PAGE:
Congressional candidate Tom Emmer provided a video testimonial for a construction company in which he says, “Hi, I’m Tom Emmer, and I’m running for Congress . . . . If you’re looking for someone to do remodeling, siding or general construction . . . you need to call the folks at Integrity Exteriors and Remodelers. They’re the best.” (Star Tribune).
A lawyer at the Campaign Legal Center commented that “If this thing ran on TV, this is an illegal, corporate in-kind contribution to a candidate for federal office, in the form of a coordinated ad.”
Coordination is problematic in this context because, while a company can engage in “independent expenditures” in support of a candidate, companies cannot donate directly to candidates or campaigns—and coordinated expenditures are deemed direct contributions. Because Mr. Emmer was clearly involved in the creation of the ad, and because he discussed that he was running for office, the testimonial commercial may have provided direct value to the campaign in violation of federal election law.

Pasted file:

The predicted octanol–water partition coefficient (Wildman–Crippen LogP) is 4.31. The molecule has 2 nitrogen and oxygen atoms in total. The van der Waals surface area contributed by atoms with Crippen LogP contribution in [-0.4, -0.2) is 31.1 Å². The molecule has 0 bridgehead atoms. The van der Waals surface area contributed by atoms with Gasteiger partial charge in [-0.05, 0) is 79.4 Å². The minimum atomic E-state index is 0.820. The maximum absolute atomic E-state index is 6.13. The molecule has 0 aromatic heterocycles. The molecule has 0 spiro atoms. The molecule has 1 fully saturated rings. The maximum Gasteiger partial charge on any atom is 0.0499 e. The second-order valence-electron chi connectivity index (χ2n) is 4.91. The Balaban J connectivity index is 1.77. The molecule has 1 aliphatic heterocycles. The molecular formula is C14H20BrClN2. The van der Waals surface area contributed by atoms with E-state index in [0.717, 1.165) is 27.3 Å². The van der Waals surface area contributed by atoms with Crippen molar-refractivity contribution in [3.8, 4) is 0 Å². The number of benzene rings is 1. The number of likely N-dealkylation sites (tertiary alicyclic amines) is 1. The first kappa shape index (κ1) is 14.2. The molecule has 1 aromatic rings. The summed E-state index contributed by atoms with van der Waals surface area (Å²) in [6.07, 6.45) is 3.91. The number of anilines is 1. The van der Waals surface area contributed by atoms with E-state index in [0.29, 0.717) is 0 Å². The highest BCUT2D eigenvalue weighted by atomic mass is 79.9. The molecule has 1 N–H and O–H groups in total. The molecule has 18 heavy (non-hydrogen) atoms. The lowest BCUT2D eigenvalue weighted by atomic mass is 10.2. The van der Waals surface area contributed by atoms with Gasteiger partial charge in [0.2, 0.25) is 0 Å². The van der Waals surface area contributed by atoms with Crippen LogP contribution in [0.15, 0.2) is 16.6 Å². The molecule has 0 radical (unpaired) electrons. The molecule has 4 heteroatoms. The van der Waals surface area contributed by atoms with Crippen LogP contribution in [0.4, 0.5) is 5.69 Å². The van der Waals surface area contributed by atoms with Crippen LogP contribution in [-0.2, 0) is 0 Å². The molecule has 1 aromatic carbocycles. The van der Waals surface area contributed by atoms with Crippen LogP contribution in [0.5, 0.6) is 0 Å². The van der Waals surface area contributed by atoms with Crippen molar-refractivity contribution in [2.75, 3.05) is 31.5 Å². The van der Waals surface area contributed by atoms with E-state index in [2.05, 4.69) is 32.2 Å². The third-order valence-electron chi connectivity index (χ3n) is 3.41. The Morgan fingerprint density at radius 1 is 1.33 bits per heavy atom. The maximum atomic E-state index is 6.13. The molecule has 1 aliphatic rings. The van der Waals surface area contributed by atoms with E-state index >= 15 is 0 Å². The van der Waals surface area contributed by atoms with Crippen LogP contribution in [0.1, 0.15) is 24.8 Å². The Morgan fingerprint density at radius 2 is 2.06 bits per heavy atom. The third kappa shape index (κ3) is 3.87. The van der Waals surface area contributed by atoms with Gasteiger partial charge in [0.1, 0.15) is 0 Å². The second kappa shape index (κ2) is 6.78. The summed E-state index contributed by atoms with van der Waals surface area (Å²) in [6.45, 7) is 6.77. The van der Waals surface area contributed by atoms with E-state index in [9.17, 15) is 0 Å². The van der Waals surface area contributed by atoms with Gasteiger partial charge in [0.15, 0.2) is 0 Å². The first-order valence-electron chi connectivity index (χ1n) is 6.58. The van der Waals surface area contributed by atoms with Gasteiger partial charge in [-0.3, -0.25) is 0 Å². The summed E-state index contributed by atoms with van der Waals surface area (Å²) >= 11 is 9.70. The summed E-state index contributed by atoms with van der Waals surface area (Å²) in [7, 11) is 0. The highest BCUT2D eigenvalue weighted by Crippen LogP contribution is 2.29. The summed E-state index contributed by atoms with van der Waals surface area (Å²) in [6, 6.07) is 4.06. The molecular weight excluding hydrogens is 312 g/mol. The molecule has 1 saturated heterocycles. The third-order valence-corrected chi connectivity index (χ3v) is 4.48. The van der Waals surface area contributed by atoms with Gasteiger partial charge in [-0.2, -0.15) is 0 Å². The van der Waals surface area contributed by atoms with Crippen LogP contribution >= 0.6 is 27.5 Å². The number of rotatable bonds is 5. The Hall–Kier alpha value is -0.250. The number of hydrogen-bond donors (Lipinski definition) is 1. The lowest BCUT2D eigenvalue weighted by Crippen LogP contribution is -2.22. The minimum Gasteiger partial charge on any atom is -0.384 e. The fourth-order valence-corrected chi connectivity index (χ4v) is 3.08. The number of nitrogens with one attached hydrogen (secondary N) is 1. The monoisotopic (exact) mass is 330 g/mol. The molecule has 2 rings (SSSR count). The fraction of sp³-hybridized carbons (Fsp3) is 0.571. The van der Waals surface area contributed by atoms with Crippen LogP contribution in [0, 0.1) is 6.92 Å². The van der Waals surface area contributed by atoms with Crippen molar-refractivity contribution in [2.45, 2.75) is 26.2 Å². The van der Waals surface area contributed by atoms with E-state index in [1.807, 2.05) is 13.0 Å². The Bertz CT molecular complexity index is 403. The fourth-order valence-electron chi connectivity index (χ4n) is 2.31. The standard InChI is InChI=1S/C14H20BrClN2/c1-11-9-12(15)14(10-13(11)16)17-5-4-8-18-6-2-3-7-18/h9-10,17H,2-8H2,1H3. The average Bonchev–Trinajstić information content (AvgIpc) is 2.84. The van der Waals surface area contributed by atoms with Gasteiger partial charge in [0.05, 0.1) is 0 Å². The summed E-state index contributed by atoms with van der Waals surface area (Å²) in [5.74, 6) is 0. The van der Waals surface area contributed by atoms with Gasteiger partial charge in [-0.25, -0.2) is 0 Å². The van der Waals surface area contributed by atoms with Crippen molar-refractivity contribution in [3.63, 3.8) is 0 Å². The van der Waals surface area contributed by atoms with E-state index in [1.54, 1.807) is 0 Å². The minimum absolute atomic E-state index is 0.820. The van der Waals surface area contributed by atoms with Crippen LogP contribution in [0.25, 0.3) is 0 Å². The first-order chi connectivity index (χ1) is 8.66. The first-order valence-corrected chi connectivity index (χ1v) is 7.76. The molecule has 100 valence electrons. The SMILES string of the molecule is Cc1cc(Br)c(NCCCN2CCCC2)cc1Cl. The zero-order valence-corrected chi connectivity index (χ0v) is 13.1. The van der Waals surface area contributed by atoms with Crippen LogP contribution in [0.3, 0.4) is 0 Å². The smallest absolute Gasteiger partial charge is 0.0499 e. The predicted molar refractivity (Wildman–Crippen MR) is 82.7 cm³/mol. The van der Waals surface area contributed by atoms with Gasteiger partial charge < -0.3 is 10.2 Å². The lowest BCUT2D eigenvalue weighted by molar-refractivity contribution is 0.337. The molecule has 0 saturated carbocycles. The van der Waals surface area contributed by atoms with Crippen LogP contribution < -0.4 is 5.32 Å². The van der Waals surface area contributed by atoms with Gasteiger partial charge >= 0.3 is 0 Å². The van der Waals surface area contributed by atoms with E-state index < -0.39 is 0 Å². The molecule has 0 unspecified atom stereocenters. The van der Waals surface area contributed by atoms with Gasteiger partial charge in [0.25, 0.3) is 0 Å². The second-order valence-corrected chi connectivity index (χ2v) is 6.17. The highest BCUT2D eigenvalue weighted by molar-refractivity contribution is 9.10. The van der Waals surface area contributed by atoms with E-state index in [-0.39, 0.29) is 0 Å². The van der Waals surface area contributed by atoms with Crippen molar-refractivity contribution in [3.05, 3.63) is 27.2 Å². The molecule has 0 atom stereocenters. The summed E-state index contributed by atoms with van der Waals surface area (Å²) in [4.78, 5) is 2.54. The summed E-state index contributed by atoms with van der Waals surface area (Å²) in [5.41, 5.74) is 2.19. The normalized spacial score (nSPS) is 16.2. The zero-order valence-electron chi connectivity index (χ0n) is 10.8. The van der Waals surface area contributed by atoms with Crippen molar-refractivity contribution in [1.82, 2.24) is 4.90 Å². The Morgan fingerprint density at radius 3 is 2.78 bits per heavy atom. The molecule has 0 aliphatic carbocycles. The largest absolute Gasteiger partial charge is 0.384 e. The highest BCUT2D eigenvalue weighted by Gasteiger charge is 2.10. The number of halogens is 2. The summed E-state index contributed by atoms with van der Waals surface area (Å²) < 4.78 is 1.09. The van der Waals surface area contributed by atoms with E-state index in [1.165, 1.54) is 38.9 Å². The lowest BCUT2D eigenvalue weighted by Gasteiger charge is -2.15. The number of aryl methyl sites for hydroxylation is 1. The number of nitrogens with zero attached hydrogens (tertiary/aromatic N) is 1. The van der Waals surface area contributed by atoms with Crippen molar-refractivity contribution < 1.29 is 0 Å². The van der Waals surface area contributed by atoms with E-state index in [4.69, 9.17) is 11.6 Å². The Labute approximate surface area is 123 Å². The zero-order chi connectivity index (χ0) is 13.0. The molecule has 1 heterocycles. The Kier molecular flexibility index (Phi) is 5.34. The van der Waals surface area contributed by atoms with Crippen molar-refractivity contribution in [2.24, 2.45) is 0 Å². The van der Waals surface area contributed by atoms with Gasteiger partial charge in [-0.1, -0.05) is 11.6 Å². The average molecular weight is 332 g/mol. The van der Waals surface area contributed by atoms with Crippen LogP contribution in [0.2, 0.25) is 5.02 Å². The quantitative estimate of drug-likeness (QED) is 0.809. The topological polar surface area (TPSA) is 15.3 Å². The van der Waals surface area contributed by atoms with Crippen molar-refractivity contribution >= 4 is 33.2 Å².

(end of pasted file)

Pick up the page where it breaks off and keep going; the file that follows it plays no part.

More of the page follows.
The campaign maintains that the commercial was an advertisement for the construction company, not Mr. Emmer’s campaign. The problem is that Mr. Emmer mentioned his candidacy, and because informing voters that the candidate is running for office is a key campaign goal, the commercial arguably helped the campaign.
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While these issues are relatively straight-forward in hindsight, Mr. Emmer clearly did not think about them when he agreed to do the testimonial. This story shows how easy it is to accidentally run afoul of election laws, and thus how important it is for every campaign to have an election law attorney.